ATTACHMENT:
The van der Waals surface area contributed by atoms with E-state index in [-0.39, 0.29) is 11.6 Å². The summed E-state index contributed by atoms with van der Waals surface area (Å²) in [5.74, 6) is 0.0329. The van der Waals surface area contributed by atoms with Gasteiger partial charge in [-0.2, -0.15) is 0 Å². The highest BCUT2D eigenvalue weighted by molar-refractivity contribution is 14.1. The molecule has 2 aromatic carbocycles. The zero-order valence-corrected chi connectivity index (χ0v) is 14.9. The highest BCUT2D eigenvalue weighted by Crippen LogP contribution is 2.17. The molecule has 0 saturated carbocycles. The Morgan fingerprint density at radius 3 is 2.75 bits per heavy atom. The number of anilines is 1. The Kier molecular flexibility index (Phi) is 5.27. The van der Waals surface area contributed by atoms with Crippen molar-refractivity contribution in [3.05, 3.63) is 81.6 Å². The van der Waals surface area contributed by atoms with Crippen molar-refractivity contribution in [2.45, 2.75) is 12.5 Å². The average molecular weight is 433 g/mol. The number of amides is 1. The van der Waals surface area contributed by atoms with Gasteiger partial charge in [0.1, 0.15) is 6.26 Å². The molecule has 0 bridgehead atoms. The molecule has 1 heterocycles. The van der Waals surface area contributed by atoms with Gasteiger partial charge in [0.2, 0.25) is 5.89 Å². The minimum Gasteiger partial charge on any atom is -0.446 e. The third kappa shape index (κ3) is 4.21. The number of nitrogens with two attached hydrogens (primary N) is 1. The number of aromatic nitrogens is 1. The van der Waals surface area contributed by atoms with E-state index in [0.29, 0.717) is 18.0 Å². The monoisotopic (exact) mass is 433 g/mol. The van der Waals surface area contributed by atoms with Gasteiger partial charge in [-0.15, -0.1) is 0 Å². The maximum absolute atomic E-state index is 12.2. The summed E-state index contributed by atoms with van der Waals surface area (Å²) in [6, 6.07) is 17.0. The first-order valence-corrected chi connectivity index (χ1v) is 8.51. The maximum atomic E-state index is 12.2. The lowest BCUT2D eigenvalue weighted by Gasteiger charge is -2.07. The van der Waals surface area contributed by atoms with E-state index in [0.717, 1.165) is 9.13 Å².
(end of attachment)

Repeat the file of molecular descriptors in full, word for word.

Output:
The van der Waals surface area contributed by atoms with E-state index in [-0.39, 0.29) is 11.6 Å². The summed E-state index contributed by atoms with van der Waals surface area (Å²) in [5.74, 6) is 0.0329. The van der Waals surface area contributed by atoms with Gasteiger partial charge in [-0.2, -0.15) is 0 Å². The highest BCUT2D eigenvalue weighted by molar-refractivity contribution is 14.1. The molecule has 2 aromatic carbocycles. The zero-order valence-corrected chi connectivity index (χ0v) is 14.9. The highest BCUT2D eigenvalue weighted by Crippen LogP contribution is 2.17. The molecule has 0 saturated carbocycles. The Morgan fingerprint density at radius 3 is 2.75 bits per heavy atom. The number of anilines is 1. The Kier molecular flexibility index (Phi) is 5.27. The van der Waals surface area contributed by atoms with Crippen molar-refractivity contribution in [3.05, 3.63) is 81.6 Å². The van der Waals surface area contributed by atoms with Crippen molar-refractivity contribution in [2.45, 2.75) is 12.5 Å². The average molecular weight is 433 g/mol. The number of amides is 1. The van der Waals surface area contributed by atoms with Gasteiger partial charge in [0.1, 0.15) is 6.26 Å². The molecule has 0 bridgehead atoms. The molecule has 1 heterocycles. The van der Waals surface area contributed by atoms with Gasteiger partial charge in [0.2, 0.25) is 5.89 Å². The minimum Gasteiger partial charge on any atom is -0.446 e. The third kappa shape index (κ3) is 4.21. The number of nitrogens with two attached hydrogens (primary N) is 1. The number of aromatic nitrogens is 1. The van der Waals surface area contributed by atoms with E-state index in [0.29, 0.717) is 18.0 Å². The monoisotopic (exact) mass is 433 g/mol. The van der Waals surface area contributed by atoms with Gasteiger partial charge in [-0.15, -0.1) is 0 Å². The maximum absolute atomic E-state index is 12.2. The summed E-state index contributed by atoms with van der Waals surface area (Å²) in [6, 6.07) is 17.0. The first-order valence-corrected chi connectivity index (χ1v) is 8.51. The maximum atomic E-state index is 12.2. The lowest BCUT2D eigenvalue weighted by Gasteiger charge is -2.07. The van der Waals surface area contributed by atoms with E-state index in [0.717, 1.165) is 9.13 Å².